Hort Innovation has partnered with three influential nutritionists and health and food bloggers to help inspire the greater use of and purchase of apples across their wide audience of followers.
Working with health and food social ‘influencers’ – people with a high profile who write, talk or otherwise communicate, particularly across social media – extends the reach of Hort Innovation’s marketing work to the large audiences interested in listening to them.
Hort Innovation partnered with nutritionist Jessica Sepel, and health and food bloggers Leah Itsines and Amy Whiteford to create content that highlights snacking, food trends and health. The three have a high profile among Aussie Apple’s key target audiences of millennials and mums.
This jointly-created content was then shared through Jessica, Leah and Amy’s own channels to reach their extended and engaged audience and also pitched to traditional media outlets to drive wider coverage.
The Aussie Apples public relations strategy aims to give Australians a stronger reason to buy more apples by educating them on the fruit’s health benefits and inspiring regular snacking.
Jessica Sepel is a leading nutritionist and one of Australia’s most well-known health influencers. She has a strong media pull, especially in the health and wellness space, with an Instagram following of almost 200,000. She has created a delicious Apple, Pecan and Date Muffin with Caramel Sauce recipe that she has published on her Instagram. This recipe has also been picked up by Body+Soul and shared across their Facebook and Instagram accounts.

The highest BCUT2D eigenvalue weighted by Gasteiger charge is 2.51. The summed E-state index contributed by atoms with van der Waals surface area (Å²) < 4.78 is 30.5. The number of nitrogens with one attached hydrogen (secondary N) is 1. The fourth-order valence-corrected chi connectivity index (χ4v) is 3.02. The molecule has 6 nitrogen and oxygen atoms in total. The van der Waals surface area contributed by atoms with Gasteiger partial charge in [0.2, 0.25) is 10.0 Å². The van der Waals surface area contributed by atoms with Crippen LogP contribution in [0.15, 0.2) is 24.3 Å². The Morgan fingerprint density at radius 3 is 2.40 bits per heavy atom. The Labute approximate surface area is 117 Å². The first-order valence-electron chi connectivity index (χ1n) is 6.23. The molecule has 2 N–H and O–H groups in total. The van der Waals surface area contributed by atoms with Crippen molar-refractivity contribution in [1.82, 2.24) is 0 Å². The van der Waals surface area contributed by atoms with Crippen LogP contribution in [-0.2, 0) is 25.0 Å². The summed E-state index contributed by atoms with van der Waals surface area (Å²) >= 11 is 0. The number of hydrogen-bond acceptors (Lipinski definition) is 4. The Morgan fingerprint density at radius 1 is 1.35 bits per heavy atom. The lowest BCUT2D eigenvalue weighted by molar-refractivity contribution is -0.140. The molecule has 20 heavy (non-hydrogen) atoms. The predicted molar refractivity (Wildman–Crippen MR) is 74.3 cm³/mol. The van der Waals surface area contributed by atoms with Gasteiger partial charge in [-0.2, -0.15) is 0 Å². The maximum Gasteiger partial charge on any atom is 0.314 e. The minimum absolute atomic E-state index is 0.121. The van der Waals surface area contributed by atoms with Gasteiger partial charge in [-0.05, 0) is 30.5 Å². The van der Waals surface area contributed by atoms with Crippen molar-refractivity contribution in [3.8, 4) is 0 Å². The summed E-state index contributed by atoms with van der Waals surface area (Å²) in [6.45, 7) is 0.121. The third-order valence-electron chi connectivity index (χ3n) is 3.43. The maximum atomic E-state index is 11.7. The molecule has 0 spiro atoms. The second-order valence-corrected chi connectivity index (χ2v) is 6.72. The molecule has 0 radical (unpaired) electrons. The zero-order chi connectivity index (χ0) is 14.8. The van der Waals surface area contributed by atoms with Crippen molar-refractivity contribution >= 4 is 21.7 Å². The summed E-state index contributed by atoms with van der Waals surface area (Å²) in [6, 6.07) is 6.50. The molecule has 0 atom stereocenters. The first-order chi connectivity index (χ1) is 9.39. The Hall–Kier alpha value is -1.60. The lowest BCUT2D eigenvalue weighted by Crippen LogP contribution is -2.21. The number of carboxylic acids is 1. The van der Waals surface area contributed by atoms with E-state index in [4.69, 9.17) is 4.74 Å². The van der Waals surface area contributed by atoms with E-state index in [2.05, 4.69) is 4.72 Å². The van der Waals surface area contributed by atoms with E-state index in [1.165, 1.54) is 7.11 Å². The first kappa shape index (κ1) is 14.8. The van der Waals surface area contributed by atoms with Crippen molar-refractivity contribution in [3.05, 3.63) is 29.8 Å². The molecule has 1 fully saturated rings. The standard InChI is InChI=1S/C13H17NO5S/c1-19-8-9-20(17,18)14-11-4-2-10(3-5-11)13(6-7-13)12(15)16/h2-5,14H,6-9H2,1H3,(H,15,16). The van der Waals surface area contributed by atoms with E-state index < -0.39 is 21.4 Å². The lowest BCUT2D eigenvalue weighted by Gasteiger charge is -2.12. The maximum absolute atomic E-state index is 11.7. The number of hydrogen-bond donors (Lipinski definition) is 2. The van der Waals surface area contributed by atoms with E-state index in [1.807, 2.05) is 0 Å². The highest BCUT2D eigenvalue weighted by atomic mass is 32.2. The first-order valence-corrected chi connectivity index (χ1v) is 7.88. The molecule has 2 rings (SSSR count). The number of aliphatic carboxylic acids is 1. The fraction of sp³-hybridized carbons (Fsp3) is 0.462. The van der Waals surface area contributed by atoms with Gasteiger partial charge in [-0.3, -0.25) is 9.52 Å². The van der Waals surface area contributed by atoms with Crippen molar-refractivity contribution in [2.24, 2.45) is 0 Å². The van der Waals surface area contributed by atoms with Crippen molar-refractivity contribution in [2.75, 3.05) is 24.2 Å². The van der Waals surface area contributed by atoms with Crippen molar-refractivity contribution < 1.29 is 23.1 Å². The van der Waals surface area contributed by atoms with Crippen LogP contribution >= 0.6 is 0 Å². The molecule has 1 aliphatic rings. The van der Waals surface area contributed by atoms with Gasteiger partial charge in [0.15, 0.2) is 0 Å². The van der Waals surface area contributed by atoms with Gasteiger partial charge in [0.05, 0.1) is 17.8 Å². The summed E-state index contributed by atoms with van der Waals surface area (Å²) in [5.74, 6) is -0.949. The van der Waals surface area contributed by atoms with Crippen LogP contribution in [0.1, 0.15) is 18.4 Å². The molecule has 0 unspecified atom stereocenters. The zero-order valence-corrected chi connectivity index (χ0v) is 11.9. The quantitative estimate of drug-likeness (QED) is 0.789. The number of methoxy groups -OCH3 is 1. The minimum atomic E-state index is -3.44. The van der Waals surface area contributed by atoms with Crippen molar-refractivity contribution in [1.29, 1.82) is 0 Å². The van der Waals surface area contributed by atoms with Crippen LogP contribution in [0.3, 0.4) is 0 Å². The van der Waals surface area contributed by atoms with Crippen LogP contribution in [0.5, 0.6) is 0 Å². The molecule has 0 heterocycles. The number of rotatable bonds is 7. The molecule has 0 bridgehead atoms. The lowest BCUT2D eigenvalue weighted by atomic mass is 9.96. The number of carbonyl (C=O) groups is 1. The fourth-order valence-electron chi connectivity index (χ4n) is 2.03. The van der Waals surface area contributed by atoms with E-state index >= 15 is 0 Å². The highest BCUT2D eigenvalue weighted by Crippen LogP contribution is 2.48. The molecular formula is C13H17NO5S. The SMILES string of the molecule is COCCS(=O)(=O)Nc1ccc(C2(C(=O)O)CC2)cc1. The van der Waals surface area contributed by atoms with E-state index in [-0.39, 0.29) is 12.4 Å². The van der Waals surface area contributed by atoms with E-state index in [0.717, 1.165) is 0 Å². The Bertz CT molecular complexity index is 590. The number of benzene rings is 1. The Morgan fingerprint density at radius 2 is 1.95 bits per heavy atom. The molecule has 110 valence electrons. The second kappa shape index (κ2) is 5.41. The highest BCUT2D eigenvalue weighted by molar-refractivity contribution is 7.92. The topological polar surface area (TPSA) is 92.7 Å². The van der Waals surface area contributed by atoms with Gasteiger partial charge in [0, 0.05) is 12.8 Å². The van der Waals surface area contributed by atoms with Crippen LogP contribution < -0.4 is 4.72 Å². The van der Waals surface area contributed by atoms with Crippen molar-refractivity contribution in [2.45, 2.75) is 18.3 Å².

Amy is a recipe developer, food blogger and mum of two. She creates and shares family-friendly recipes and food tips and tricks, all of which are relatable to the everyday mum. She has a Facebook following of over 90,000, and her own website, healthylittlefoodies.com, where she shares content. Her recipe for apple waffles has been featured by Nine Kitchen, and also on her pages online, Facebook and Instagram.
Hort Innovation has again worked with nutritionist Dr Joanna McMillan to review the latest research on apples and health and share her findings with media. Dr Joanna McMillan is a qualified nutrition scientist, and as one of Australia’s favourite and most trusted health and wellbeing experts, is highly influential as a communicator.
In a media release capturing Joanna’s take on peeling apples – Four reasons you should never peel an apple – she summarised recent research regarding the benefits of eating apples with the skin on.
Several studies published in the past year have highlighted the wide-ranging health benefits of apple polyphenols – a large group of natural, plant chemicals that are more concentrated in the apple skin.
In the release Joanna said:
“Apples are full of nutritional goodness, and apple polyphenols are becoming the stand-out compound that holds the key to many of the fruit’s health benefits. The latest science has found apple polyphenols may have a role to play in weight loss and stopping the growth of cancer cells. Emerging research also shows they may even slow the progression of Osteoarthritis.
Like green tea and blueberries, apples are rich in polyphenols. The polyphenols are found in both the white flesh and the skin of apples. However, there are two and a half times as many antioxidants, including polyphenols, in the apple skin.
So crunching on a juicy apple, skin and all, could actually be the healthiest way to eat this super fruit.”
This work is part of Hort Innovation’s broader public relations campaign to promote apples as a healthy snack alternative.